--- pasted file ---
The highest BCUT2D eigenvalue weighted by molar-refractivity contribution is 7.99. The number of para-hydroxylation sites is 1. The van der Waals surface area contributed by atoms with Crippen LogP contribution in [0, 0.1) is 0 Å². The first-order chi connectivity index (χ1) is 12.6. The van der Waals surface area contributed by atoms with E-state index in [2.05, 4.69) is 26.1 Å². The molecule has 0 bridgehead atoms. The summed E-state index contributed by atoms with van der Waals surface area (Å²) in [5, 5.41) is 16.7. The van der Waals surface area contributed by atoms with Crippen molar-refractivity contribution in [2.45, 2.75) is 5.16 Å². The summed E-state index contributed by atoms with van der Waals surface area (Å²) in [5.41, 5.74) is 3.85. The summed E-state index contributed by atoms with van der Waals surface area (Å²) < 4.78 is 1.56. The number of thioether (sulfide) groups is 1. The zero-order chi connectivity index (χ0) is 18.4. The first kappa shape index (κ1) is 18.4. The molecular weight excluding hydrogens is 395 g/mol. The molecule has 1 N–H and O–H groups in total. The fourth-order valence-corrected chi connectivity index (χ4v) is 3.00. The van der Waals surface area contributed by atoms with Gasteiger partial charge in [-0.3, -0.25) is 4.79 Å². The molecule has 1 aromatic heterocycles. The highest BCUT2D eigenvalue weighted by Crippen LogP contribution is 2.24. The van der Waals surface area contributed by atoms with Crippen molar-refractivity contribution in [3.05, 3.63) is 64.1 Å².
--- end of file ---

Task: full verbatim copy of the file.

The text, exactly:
The highest BCUT2D eigenvalue weighted by molar-refractivity contribution is 7.99. The number of para-hydroxylation sites is 1. The van der Waals surface area contributed by atoms with Crippen LogP contribution in [0, 0.1) is 0 Å². The first-order chi connectivity index (χ1) is 12.6. The van der Waals surface area contributed by atoms with E-state index in [2.05, 4.69) is 26.1 Å². The molecule has 0 bridgehead atoms. The summed E-state index contributed by atoms with van der Waals surface area (Å²) in [5, 5.41) is 16.7. The van der Waals surface area contributed by atoms with Crippen molar-refractivity contribution in [2.45, 2.75) is 5.16 Å². The summed E-state index contributed by atoms with van der Waals surface area (Å²) in [5.41, 5.74) is 3.85. The summed E-state index contributed by atoms with van der Waals surface area (Å²) < 4.78 is 1.56. The number of thioether (sulfide) groups is 1. The zero-order chi connectivity index (χ0) is 18.4. The first kappa shape index (κ1) is 18.4. The molecular weight excluding hydrogens is 395 g/mol. The molecule has 1 N–H and O–H groups in total. The fourth-order valence-corrected chi connectivity index (χ4v) is 3.00. The van der Waals surface area contributed by atoms with Gasteiger partial charge in [-0.3, -0.25) is 4.79 Å². The molecule has 1 aromatic heterocycles. The highest BCUT2D eigenvalue weighted by Crippen LogP contribution is 2.24. The van der Waals surface area contributed by atoms with Crippen molar-refractivity contribution in [3.05, 3.63) is 64.1 Å².